(Adds details on specific stocks, updates prices)
* TSX up 32.59 points, or 0.21 percent, at 15,344.79
* Six of the TSX's 10 main groups move lower; energy up 3.3
TORONTO, Dec 12 A surge in shares of energy
companies helped push Canada's main stock index higher on Monday
as crude prices jumped on a deal to cut production.
But the gains, which extended a 19-month index high, were
offset by falling industrial stocks including railways and slips
among financial and materials stocks.
At 10:06 a.m. EDT (1506 GMT), the Toronto Stock Exchange's
S&P/TSX composite index rose 32.59 points, or 0.21
percent, to 15,344.79.
The energy group, which accounts for more than a fifth of
the index's weight, climbed 3.3 percent as oil prices hit an
18-month high after OPEC and some of its rivals agreed to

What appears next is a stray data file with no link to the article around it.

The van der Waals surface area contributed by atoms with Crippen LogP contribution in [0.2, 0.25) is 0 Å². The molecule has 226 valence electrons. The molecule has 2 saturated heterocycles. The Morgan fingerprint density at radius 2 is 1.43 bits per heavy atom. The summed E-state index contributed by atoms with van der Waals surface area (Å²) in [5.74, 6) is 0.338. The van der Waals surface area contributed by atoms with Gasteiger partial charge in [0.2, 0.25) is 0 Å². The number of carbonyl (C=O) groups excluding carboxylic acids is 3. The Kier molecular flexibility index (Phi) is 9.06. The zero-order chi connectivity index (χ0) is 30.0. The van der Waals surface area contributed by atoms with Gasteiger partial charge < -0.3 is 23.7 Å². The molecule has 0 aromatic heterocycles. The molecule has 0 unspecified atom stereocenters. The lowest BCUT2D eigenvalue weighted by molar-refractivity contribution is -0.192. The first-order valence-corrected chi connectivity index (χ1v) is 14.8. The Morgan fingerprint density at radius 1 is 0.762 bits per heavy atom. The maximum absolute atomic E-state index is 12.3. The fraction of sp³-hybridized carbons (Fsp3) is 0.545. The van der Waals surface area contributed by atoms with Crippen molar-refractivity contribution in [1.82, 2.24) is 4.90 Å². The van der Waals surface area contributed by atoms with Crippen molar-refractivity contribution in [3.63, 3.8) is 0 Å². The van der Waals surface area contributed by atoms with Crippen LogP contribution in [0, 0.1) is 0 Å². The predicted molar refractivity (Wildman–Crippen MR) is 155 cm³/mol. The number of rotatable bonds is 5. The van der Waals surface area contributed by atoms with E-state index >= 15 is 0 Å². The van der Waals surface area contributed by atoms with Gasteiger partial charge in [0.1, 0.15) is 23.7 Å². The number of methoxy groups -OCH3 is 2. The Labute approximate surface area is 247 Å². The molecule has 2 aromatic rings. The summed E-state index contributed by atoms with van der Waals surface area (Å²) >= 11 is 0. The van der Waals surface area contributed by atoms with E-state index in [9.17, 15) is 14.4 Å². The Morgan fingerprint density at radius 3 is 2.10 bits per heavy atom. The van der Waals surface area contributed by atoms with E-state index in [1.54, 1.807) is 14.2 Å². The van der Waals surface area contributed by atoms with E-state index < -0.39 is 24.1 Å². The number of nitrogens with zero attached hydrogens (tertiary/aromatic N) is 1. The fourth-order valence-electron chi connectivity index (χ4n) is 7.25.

jointly reduce output to tackle global oversupply and boost
Eighteen of the 20 most influential movers on the index were
energy stocks, included its biggest oil and gas producers, with
Canadian Natural Resources Ltd up 4.1 percent at
C$45.77 and Suncor Energy Inc adding 2.2 percent to
Cenovus Energy Inc, which last week said it would
up its capital spending and resume work on an oil sands project
in 2017, advanced 5.9 percent to C$21.88.
The Canadian government on Friday reached a deal with eight
of the 10 provinces to introduce a landmark national carbon
price aimed at helping Canada meet its international climate
Six of the index's 10 main groups were in negative
territory, including a 1.4 percent decline for industrials.
Canadian National Railway Co fell 2.7 percent to
C$89.14 and rival Canadian Pacific Railway Ltd lost 2.4
percent to C$200.84.
The materials group, which includes precious and base metals
miners and fertilizer companies, lost 0.6 percent. Potash Corp
fell 2.7 percent to C$25.35 and Agrium Inc
lost 2.3 percent to C$140.64.
The two companies plan to merge as the sector struggles with
The financials group slipped 0.2 percent.
U.S. crude prices were up 3.8 percent to $53.46 a
barrel, while Brent crude added 3.8 percent to $56.37.
(Reporting by Alastair Sharp)